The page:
This process is called retriever augmented language models. In the abovementioned assignment, we used FAISS search over embeddings created by the OpenAI embeddings model to search relevant government schemes for a given user. Then, we instructed the LLM to use only the filtered information, setting the temperature to zero. We saw that this significantly reduced hallucinations. The source code which does this is now open-source.


Testing LLMs is tricky


As LLMs move from proof of concept to production, you must test them like any other software. But there is a catch: traditional test cases assume the deterministic nature of software. In other words, for a given input, a predefined output is assumed. However, the nondeterministic nature of LLMs makes them difficult to test in such a way. Given an input, they tend to generate different outputs. This means you have to rely on an AI system to test another AI system because an output will likely be a paraphrase. This is an active area of research and better metrics will evolve. 


Choosing the right LLM is a critical decision


When choosing an LLM, there are many considerations, such as cost, data privacy, response time, accuracy, task complexity and training data availability.


Since Jugalbandi chatbot dealt with public information and we did not need users’ personal information for this, we decided to OpenAI hosted models.


Like any software, trade-offs are inevitable. Here are a couple of things to remember while making that decision.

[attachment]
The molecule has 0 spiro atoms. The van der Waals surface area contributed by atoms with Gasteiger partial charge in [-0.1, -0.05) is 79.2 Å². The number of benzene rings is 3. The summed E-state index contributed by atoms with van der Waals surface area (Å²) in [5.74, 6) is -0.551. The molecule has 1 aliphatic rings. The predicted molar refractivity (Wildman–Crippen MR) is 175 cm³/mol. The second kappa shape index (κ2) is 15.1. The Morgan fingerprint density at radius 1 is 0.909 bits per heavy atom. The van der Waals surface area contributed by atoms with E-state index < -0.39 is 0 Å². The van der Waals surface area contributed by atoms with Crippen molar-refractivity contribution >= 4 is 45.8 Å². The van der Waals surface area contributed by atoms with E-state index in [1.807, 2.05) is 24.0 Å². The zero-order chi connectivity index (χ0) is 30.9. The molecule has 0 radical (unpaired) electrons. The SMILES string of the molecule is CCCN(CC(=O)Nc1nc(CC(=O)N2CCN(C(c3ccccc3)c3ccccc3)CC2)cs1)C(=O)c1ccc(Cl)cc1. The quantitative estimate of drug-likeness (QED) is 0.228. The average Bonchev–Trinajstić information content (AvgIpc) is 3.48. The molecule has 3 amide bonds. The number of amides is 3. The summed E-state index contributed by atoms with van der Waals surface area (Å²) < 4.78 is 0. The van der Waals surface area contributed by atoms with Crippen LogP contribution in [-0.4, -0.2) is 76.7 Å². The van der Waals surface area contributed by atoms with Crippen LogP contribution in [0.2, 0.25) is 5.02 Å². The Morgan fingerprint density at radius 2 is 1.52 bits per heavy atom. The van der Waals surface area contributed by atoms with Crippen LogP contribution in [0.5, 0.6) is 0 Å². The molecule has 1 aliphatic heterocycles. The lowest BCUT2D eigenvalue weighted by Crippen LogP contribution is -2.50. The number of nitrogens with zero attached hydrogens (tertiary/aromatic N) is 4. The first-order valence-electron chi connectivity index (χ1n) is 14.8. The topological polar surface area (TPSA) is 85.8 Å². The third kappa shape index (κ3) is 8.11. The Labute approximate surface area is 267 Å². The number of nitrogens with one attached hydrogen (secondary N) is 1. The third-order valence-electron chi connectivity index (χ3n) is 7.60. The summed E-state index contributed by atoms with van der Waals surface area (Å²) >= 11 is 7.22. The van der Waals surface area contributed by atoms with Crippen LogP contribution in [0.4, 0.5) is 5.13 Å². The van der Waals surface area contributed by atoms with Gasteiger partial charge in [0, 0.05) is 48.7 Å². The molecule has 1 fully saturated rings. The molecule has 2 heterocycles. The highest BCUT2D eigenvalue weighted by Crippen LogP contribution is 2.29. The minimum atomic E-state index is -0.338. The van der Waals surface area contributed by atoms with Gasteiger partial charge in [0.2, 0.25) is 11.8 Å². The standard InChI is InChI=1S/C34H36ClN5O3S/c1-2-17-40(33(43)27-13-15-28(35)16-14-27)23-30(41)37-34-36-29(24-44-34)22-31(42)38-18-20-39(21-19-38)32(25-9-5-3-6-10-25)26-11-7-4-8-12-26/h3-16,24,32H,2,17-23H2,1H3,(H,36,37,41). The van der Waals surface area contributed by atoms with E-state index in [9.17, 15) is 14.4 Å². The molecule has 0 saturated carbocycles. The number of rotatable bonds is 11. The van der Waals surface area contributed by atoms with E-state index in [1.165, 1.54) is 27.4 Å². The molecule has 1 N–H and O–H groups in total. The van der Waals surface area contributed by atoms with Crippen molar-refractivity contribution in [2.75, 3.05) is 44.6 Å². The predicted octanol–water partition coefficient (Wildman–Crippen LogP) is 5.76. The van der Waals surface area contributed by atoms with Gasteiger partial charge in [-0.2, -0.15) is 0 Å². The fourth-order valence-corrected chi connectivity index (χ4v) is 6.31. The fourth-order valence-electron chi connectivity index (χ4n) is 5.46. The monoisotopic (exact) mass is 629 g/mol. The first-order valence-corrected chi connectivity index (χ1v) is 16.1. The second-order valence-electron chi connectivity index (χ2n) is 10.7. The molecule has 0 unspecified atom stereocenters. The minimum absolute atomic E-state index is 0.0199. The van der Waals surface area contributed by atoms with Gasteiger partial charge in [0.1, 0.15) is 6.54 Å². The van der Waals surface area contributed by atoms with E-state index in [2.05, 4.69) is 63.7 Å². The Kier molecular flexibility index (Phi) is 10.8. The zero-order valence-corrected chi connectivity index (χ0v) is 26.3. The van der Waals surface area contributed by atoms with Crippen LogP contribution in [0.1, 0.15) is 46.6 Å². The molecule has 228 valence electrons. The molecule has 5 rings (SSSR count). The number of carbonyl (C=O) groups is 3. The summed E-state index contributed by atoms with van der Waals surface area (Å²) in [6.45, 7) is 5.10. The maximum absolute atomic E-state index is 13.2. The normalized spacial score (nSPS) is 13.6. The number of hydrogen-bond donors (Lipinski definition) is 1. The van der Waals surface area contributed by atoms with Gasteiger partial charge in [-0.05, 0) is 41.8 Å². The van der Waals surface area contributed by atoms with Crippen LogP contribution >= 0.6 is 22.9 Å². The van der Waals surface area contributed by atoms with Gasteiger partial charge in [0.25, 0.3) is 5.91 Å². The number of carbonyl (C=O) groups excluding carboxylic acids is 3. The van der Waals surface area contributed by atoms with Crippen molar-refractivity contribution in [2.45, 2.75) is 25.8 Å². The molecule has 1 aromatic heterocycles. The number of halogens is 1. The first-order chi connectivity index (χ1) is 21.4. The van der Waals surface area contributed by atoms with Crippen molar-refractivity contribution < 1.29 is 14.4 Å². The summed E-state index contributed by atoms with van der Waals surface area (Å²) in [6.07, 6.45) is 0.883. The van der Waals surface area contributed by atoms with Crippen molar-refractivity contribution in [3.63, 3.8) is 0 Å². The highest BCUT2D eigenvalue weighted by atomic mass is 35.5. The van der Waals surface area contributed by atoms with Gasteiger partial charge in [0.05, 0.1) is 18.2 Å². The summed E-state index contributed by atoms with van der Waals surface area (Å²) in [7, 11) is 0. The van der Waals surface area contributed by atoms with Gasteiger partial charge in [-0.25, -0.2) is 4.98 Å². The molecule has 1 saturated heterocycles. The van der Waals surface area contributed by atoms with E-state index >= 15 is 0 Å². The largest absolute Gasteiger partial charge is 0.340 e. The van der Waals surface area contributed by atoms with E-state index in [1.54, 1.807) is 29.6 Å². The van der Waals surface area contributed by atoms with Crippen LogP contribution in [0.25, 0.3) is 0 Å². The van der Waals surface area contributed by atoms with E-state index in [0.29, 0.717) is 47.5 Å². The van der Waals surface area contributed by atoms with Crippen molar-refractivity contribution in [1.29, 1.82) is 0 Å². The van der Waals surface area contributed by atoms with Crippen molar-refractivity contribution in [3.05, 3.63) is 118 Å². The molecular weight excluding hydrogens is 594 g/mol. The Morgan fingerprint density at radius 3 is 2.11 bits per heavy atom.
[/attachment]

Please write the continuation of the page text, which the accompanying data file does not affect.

Bigger isn’t always better. While it’s easy to experiment with big models like GPT4 to build a proof of concept, it may not be the best option for deployment. If the task needs sophisticated reasoning and has high variability, bigger models may be better. However, for simpler tasks, the 175B parameter model might be overkill. Moreover, fine-tuning larger models is computationally expensive. 


In such scenarios, it’s better to use large models to generate training data using few-shot or zero-shot techniques and then use this data to train smaller models. Smaller models mean faster responses, lower costs and gives you the ability to host them inside your organization. 


Hosting is a multi-parameter decision. Issues around data privacy or response time may mean you have to host your LLMs inside the organization or on a private cloud. Most popular LLMs, such as GPT4 or BARD, aren’t open and can be accessed only through an API. 


On the other hand, it’s getting cheaper to fine-tune your own LLM. For example, a quantized version of Stanford Alpaca could be hosted on a decent-sized laptop. Huggingface has created a library that leverages efficient fine-tuning using consumer-grade GPUs. Literature shows that fine-tuning LLMs on domain-specific data can give you improved performance — MedPaLM, for instance, achieves better performance than PaLM on medical tasks. The key is having a domain-specific dataset that can be used for fine-tuning. This data could also be generated synthetically using LLMs as used in the Self-Instruct framework. 




There are many exciting practical applications of LLMs, especially in the conversational AI area. They are representative of the power of combinatorial innovation and how one can make an impact at the bottom of the pyramid using AI. The learnings on limiting hallucinations using retriever augmented language models are useful in many other applications where conversations should be based on external knowledge that LLM has never seen.


Disclaimer: The statements and opinions expressed in this article are those of the author(s) and do not necessarily reflect the positions of Thoughtworks.